Spying or steering? Views of parents of young novice drivers on the use and ethics of driver-monitoring technologies

Nurit Guttman*, Tsippy Lotan

*Corresponding author for this work

Research output: Contribution to journalArticlepeer-review


In-vehicle technologies that document driving practices have the potential to enhance the driving safety of young drivers, but their installation depends largely on their parents' willingness and raises ethical dilemmas. This study investigated, using closed and open-ended questions, the views of 906 parents of young drivers in Israel regarding their willingness to install such a technology, and their conceptions of social norms and ethical issues associated with the technology and of factors that would encourage or discourage parents to adopt it. Most believed parents should feel morally obligated to install it. When cost was not a consideration, most said they would, and believed other parents would be willing to install the technology. Fewer (about half) expressed willingness to install it after being told about its estimated cost. Monetary cost was rated as a barrier to install it by about half. Environmental considerations were viewed as an incentive. Parents who supported the installation believed it would serve as a trigger for parent-young driver communication but those who did not thought it would erode trust in the parent-young driver relationship. Most said parents should have access to the monitoring data. Policy implications regarding issues of privacy and resources for parents are discussed.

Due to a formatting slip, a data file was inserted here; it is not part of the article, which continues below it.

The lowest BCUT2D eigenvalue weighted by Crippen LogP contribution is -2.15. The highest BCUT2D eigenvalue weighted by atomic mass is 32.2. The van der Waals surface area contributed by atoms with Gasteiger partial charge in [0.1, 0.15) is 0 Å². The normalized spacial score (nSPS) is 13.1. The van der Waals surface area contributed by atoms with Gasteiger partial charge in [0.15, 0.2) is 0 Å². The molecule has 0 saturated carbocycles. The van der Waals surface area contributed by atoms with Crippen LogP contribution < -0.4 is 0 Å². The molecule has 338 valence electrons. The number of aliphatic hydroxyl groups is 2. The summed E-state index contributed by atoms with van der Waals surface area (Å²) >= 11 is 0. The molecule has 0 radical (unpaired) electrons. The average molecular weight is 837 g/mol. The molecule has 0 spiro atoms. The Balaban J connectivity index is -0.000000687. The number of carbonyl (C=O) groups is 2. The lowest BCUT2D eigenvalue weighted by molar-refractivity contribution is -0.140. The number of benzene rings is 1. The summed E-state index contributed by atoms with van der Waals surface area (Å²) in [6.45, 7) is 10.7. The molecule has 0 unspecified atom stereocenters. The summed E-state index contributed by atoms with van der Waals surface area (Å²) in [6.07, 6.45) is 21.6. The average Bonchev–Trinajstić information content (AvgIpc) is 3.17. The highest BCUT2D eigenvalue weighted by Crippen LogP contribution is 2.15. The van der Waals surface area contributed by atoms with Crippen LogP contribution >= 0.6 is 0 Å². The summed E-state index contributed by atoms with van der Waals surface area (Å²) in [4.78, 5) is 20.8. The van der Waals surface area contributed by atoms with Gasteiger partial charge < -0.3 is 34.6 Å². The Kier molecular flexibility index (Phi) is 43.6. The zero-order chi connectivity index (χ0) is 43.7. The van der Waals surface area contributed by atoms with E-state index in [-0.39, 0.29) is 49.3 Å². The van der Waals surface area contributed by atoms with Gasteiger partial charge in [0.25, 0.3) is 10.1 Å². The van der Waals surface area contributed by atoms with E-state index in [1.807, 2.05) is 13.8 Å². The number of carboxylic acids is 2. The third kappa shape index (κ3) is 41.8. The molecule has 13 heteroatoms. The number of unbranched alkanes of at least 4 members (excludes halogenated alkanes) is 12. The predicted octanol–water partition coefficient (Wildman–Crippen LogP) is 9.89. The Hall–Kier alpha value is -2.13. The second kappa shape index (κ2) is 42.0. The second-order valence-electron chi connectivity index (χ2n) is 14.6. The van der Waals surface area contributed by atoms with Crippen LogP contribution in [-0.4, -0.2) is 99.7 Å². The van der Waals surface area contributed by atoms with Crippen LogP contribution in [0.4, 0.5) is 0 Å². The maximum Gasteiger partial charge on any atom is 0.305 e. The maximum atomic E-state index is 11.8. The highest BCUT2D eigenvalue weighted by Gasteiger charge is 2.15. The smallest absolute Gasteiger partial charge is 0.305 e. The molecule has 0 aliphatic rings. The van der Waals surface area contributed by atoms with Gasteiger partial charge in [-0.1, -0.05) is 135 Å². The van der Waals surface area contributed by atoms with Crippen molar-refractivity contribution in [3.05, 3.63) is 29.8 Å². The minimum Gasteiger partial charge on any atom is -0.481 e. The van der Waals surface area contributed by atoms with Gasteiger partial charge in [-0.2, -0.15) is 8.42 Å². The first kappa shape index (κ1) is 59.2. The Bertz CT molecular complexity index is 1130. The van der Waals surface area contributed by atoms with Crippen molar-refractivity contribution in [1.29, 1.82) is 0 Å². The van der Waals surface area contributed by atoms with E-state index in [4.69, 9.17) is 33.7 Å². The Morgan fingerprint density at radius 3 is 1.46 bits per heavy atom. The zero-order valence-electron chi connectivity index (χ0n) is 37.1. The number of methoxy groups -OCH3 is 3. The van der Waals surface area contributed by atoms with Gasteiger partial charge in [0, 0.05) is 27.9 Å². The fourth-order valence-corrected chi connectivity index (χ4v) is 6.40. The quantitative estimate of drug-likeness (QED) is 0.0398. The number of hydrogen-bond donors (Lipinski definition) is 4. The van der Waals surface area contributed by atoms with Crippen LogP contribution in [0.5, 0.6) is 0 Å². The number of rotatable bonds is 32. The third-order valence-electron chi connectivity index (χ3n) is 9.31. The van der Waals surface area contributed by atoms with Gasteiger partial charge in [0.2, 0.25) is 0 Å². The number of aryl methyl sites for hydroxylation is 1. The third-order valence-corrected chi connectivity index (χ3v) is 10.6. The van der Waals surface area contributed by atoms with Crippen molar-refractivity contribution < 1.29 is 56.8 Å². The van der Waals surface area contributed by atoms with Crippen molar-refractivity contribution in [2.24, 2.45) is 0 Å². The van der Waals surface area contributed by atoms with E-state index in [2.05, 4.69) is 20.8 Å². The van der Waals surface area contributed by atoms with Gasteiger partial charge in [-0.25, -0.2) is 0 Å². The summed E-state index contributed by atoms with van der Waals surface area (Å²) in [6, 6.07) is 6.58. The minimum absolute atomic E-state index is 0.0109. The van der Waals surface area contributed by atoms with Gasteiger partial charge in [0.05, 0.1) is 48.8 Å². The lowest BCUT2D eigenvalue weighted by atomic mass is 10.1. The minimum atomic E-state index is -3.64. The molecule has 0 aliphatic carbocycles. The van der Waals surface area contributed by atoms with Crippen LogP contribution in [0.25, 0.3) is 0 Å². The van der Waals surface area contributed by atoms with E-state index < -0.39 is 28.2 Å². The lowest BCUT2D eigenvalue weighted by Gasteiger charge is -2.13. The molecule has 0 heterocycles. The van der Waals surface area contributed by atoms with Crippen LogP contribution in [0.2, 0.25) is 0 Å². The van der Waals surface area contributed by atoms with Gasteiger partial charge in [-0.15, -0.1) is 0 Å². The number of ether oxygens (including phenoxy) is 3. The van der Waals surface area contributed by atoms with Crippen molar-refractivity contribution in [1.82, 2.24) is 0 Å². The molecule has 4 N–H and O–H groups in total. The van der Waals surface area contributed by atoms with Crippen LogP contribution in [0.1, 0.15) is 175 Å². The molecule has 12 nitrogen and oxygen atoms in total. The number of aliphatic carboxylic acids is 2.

Original languageEnglish
Pages (from-to)412-420
Number of pages9
JournalAccident Analysis and Prevention
Issue number1
StatePublished - Jan 2011


  • In-vehicle safety technologies
  • Parent-young driver communication
  • Survey method
  • Young drivers


Dive into the research topics of 'Spying or steering? Views of parents of young novice drivers on the use and ethics of driver-monitoring technologies'. Together they form a unique fingerprint.

Cite this